As we climb above the peninsula, we soar near some of South Korea's own power plants. Coal generates about 40% of the country's total electricity, followed by nuclear and gas. Last year, South Korean coal imports hit a record high.
The government has closed down a number of ageing plants, but there are plans to build new ones in the next five years which has angered those campaigning for cleaner air.
Before we took flight I'd spoken to to Lee Ji-eon from the non-profit organisation, the Korean Federation for Environmental Movements (KFEM).
"All plans to build new coal plants should be halted," he said. "We also need to come up with a roadmap to reduce the share of coal-fired power generated electricity to below 20% by 2030. "
The government hasn't quite gone that far, but it has unveiled a new energy master plan to increase the amount of renewable energy it generates to 20% by 2030.
A political issue
Back on board, and after an hour flying over the Yellow Sea, there is no longer a view outside my window. The air is not just hazy, it is so thick only shreds of light make their way through. We are about 500m above sea level and the scientists are busy recording various readings of sulphur dioxide and what was described to me as black carbon.
The head researcher Ahn Joon-young is pointing out some of his findings. It seems the closer we get to China, the more polluted the air is becoming. On this day at least.
"My research goal is: where does this pollution come from, how much is it coming to Korea, and what is it we have to collaborate with other countries [on] to reduce our air pollution," he tells me.
"I am finding higher concentrations of black carbon and sulphur dioxide over the sea than we found inland. That means that some pollutants have travelled from another region to Korea."
When I ask him where they may have travelled from he laughs a little nervously.
"It is a political issue, I hear," he says.
Too little, too late?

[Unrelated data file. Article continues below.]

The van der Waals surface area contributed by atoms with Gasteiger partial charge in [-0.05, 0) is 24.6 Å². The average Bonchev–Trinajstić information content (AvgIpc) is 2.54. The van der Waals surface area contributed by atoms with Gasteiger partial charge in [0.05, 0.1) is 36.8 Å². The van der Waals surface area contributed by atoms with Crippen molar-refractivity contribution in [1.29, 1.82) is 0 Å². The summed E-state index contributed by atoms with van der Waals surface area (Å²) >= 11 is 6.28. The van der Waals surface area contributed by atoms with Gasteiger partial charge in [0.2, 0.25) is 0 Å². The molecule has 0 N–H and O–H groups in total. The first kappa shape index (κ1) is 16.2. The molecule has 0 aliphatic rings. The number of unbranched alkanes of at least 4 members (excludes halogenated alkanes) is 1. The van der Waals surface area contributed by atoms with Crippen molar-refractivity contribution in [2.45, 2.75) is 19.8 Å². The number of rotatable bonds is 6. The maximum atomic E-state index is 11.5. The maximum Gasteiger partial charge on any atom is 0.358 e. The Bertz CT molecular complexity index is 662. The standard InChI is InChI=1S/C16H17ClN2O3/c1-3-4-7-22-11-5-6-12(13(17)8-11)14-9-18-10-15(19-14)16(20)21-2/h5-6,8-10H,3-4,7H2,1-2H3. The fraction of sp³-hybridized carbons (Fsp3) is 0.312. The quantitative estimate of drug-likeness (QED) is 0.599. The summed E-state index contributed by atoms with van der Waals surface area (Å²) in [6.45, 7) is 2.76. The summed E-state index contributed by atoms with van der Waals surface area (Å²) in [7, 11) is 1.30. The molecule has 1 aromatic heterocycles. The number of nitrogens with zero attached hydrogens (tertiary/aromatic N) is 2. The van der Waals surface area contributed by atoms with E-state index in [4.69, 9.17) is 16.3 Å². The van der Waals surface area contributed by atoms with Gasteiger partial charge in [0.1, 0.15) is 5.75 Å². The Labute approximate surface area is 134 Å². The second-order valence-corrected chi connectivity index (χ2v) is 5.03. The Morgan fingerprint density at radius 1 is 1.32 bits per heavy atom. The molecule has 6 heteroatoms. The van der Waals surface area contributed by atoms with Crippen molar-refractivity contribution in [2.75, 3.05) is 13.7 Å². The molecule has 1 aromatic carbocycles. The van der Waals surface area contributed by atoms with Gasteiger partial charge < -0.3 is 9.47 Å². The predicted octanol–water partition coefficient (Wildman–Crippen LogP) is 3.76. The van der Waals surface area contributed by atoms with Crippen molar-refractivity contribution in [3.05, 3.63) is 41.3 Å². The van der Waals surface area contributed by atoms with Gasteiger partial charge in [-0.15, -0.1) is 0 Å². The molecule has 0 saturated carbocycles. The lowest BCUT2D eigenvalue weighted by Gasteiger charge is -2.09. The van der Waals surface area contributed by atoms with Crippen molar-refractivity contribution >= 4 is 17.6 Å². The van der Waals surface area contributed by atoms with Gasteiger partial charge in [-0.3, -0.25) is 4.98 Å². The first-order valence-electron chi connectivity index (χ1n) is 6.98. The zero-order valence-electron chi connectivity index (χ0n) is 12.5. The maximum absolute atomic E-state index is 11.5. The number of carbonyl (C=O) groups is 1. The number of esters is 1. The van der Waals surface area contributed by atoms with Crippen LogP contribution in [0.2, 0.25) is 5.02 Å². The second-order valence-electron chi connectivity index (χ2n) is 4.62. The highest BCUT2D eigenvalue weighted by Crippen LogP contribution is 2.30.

He may not want to name China on camera, but other South Korean officials have been far more forthright.
The mayor of Seoul, Park Won-soon, said earlier this year that environmental researchers had concluded that China was responsible for 50-60% of South Korea's pollution problem.
China has stated on a number of occasions that it is not entirely to blame for South Korea's air quality and has urged Seoul to take more responsibility.
Lee Ji-eon from KFEM agrees. "Pointing the finger of blame at others will never solve the problem - especially as there are things we can do.
"If we are asking China to take action, it would make a more convincing argument if we have dealt with our own problems first. For instance, we clearly know diesel cars contribute the most to urban fine dust and yet the total number of diesel cars has increased which is the clear indication of policy failure."
South Korea's President Moon Jae-in has appointed the former United Nations Secretary General Ban Ki-moon as a fine dust tsar.
He stressed the need to identify the source of the dust first before drafting further policies and we await the findings from a month of flights over the Yellow Sea.
Environmentalists have welcomed this appointment, and the research, but they believe that is still too little and already it is too late for those suffering serious health problems.
Every year, 18,000 people are thought to die from pollution related illnesses in South Korea, according to the World Health Organization.
The issue also seems to drift in and out of newspaper headlines and the public consciousness along with the seasons. Politicians come under pressure to solve the problem only when the fine dust is at its worst during spring and winter.
But people such as Hwang Mi-Sun are always aware that their families are at risk. She believes drastic action is needed now if South Korea is to save the health of its next generation.
"I don't ask for much. I just want my children to run outside under a blue sky and play with the soil on the ground. That's my biggest wish."